Summary judgment is a when the court summarily disposes of the case prior to trial. This ruling should only be made if the judge finds that that based on the evidence presented there is no factual dispute and no need for a trial. The standard is whether reasonable minds could differ based on the evidence presented. If evidence is presented for summary judgment, and reasonable minds could not differ as to the outcome, then the case is ripe for immediate decision.

No Need for the Jury When the Case is Ripe for Summary Judgment

It is said that judges make legal rulings and juries make factual findings.  Cases go to trial because there exists within the case a dispute as to the facts – what actually happened.  The plaintiff has his theory of what happened, and uses his witnesses and other evidence to prove his theory.  And the defendant has an alternative theory of what happened, and accordingly, supports such with opposing witnesses.  Each side has story to tell.  Which one is true? (Or more or less probable?).  That question goes to the jury.

The jury decides facts.  Whether or not driving 45 mph in the rain on a road with a 55 mph speed limit was reasonable under the circumstances is a factual question.  If the jury finds that such conduct was not reasonable, and thus a breach of duty of care, than the jury has found that at least one element of negligence has been satisfied.

When a party moves for summary judgment, they are asserting to the court that, given all the evidence in the case, there can be only one factual conclusion, and following that factual conclusion is a legal conclusion in the moving party’s favor.

Motions for Summary Judgment are most often filed in the following types of cases 

1. Debtor-Creditor cases

A motion for summary judgment is probably most often used in actions for breach of contract or collection of a debt.  A typical foreclosure case will often involve a motion for summary judgment.  In such a case, the bank will assert that no factual dispute exists: the defendant received a loan, signed a note promising to repay the loan, and in the event of default, had already agreed to turn over title to the real estate to satisfy the balance of the loan.  Such a plaintiff would attach a copy of the loan documents demonstrating the promise to repay the loan; a copy of the mortgage contract demonstrating a promise to turn over title to the collateral land to satisfy the balance of the loan; and some sort of ledger sheet demonstrating the unpaid balance and lack of payment by the defendant.  Based on this evidence, the plaintiff would assert, there can be no disputing the fact that defendant borrowed money for a house, failed to timely make payments, entered a mortgage agreement promising to convey the house in event of default, and as such, the bank should be entitled to immediate judgment granting foreclosure on the house without the necessity of trial.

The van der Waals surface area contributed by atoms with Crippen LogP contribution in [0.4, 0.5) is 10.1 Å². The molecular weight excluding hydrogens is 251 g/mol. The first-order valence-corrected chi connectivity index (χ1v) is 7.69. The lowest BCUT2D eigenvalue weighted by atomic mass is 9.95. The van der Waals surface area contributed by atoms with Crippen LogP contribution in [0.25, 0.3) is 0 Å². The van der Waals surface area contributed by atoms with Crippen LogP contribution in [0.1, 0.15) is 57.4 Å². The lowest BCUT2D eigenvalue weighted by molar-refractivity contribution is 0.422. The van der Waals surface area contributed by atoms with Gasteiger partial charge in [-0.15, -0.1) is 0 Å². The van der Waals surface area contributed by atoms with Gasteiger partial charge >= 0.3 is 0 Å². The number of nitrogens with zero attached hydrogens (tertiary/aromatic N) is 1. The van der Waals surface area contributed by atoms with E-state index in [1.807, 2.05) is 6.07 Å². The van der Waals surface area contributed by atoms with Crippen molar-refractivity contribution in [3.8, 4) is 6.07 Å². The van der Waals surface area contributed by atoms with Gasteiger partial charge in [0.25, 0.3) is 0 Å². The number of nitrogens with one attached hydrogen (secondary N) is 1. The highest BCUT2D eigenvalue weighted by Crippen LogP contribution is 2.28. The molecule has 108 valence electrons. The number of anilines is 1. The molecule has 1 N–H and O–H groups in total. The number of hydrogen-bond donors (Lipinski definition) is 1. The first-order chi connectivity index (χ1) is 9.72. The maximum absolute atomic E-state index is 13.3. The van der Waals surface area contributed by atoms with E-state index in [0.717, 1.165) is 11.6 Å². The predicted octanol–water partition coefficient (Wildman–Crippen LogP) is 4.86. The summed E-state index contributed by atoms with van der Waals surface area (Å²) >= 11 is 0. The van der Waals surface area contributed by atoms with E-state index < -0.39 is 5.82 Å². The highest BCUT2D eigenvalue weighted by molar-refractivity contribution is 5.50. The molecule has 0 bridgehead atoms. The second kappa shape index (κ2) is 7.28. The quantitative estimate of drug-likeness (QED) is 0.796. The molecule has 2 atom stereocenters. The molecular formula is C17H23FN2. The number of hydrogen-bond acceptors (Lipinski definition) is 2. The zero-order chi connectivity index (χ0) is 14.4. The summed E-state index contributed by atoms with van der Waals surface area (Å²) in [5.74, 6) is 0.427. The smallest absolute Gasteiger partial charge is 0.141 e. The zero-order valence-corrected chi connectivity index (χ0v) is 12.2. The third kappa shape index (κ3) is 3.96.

The only way the Defendant can beat this motion for summary judgment is to assert facts, supported by evidentiary material, that differ from the facts presented.  Perhaps the defendant asserts that there was not a default, as the defendant make timely attempts to pay and the payment was refused.  This assertion would contradict the Plaintiff’s statement of facts, thus making summary judgment not proper.  Or perhaps the defendant asserts that the mortgage agreement is not valid and the defendant never signed it.  So long as the defendant presents some form of evidence supporting this claim, the defendant should be able to defeat the motion as the facts of the case would then be in dispute.

2.  Personal Injury cases

In personal injury cases, it is typically the defendant who moves for summary judgment.  A defendant in a personal injury case might move for summary judgment in whole or in part.  For instance, in case involving respondeat superior liability — i.e. an employer’s liability for acts of an employee — the employer-defendant might move for summary judgment on the issue of respondeat superior liability.  In such instance, the employer-defendant would allege that, given the undisputed facts of what happened, the employee’s action were not committing within the employee’s “scope of employment” with the employer, and therefore no liability should attach to the employer.  The burden would then shift to the plaintiff to demonstrate a factual dispute regarding the employee’s scope of employment.  The plaintiff must show that, given the facts available, it could be possible that the employee’s actions, at the time they were committed, could have been within the employee’s scope of employment with the employer-defendant.

3. Federal Court

While I do not have the data in front of me, I strongly suspect that cases in federal court are disposed of prior to trial much more frequently than cases in state court.  One reason for this is likely the types of cases brought in federal court, which usually involve some statutory claim, and often have elements that are harder for plaintiffs to meet than the common law claims brought by plaintiffs in state court. Complaints involving employment claims are frequently disposed of on summary judgment. In fact, successful motions for summary judgment keep out many employment discrimination cases from going to jury trial in federal courts.

In the federal courts, summary judgment is governed by Rule 56 of the Federal Rules of Civil Procedure.  Oklahoma has a very similar rule on summary judgment, which is found in Section 2056 of Title 12, Oklahoma Statutes, and also in Rule 13 for Rules of the District Courts, which is in the appendix to Oklahoma Statutes.

Summary Judgment motions are something that every personal injury trial lawyer has to deal with on a routine basis, and I certainly get a fair share in my practice.

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